Good news for two of South Florida's largest cities: Hialeah and Miami are leading the nation with the lowest student achievement gaps.
The poorest and richest students are performing close to the same in those cities, according to the Education Equality Index, which studied the achievement gap in 100 of the largest cities across the country.
"It is a point of privilege and pride for me to have been part of this journey," Miami-Dade County Public Schools Superintendent Alberto Carvalho said.
Carvalho, joined by Miami Mayor Tomas Regalado and Hialeah Mayor Carlos Hernandez, made the announcement Thursday at Twin Lakes Elementary School in Hialeah.
"Teachers who effectively teach not just some kids but are able, within the same classroom, to simultaneously teach the one who is both low-performing, the one who has recently arrived, the one who doesn't yet speak English," Carvalho said.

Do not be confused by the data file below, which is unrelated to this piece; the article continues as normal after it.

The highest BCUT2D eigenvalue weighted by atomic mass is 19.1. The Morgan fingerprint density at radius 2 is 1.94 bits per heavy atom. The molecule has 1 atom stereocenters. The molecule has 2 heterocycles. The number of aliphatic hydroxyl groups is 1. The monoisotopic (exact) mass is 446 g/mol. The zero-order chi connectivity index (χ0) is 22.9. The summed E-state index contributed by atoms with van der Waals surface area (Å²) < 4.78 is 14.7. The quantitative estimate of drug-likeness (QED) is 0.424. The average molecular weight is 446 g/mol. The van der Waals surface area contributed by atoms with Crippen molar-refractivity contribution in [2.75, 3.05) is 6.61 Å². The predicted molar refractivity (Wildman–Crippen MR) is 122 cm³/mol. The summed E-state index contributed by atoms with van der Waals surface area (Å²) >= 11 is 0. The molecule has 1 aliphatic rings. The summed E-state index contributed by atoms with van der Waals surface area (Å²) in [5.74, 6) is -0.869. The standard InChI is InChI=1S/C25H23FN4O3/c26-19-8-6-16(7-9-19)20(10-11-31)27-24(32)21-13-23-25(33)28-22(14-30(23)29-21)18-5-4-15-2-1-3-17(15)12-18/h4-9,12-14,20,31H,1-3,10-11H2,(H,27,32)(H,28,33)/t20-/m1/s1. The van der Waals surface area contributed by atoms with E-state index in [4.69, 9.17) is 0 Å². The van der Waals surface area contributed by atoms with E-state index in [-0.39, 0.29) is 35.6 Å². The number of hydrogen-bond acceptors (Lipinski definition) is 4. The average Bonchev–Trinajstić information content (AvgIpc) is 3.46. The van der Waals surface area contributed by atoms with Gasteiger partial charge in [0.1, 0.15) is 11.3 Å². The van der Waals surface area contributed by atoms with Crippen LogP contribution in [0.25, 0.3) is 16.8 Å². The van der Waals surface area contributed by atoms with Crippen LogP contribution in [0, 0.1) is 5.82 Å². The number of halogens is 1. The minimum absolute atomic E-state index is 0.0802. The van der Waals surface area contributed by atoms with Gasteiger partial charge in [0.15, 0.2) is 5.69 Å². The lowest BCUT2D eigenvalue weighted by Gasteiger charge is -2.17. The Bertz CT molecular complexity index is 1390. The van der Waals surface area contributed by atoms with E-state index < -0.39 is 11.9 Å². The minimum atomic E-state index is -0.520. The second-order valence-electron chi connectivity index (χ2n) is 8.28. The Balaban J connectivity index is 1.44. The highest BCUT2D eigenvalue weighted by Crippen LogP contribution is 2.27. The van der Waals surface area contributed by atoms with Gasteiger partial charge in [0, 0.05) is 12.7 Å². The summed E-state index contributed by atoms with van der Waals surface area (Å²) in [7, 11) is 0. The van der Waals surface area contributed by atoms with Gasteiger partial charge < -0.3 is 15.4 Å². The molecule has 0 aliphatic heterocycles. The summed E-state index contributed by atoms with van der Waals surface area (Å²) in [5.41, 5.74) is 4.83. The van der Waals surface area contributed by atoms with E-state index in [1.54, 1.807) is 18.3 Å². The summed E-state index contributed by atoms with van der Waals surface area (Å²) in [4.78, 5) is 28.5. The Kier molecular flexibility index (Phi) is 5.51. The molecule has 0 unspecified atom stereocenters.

Hialeah ranked No. 1 in 2014, out of 35 states studied, with the smallest gap in performance between kids who received free or reduced meals and those who did not.
"It made me feel proud because I know that my school is a good school and makes me feel like I'm learning what I need to learn and makes me prepared for the future," said Melanie Gonzalez, 5th grade student.
The City of Miami is also closing the gap, ranking 3rd nationally, neither an easy feat says the district when you account for high-levels of poverty and language challenges.
"A great honor and it's kind of rewarding to see that your hard work, day in and day out, is recognized," said Jacquelyn Villaneuva, teacher.
"That takes expertise, it takes deliberate action, it takes passion, it takes wisdom. Our teachers are doing it," Carvalho said.
While the district and elected officials celebrate in Hialeah and Miami, the index rankings still show overall, a massive achievement gap throughout the country for the states studied.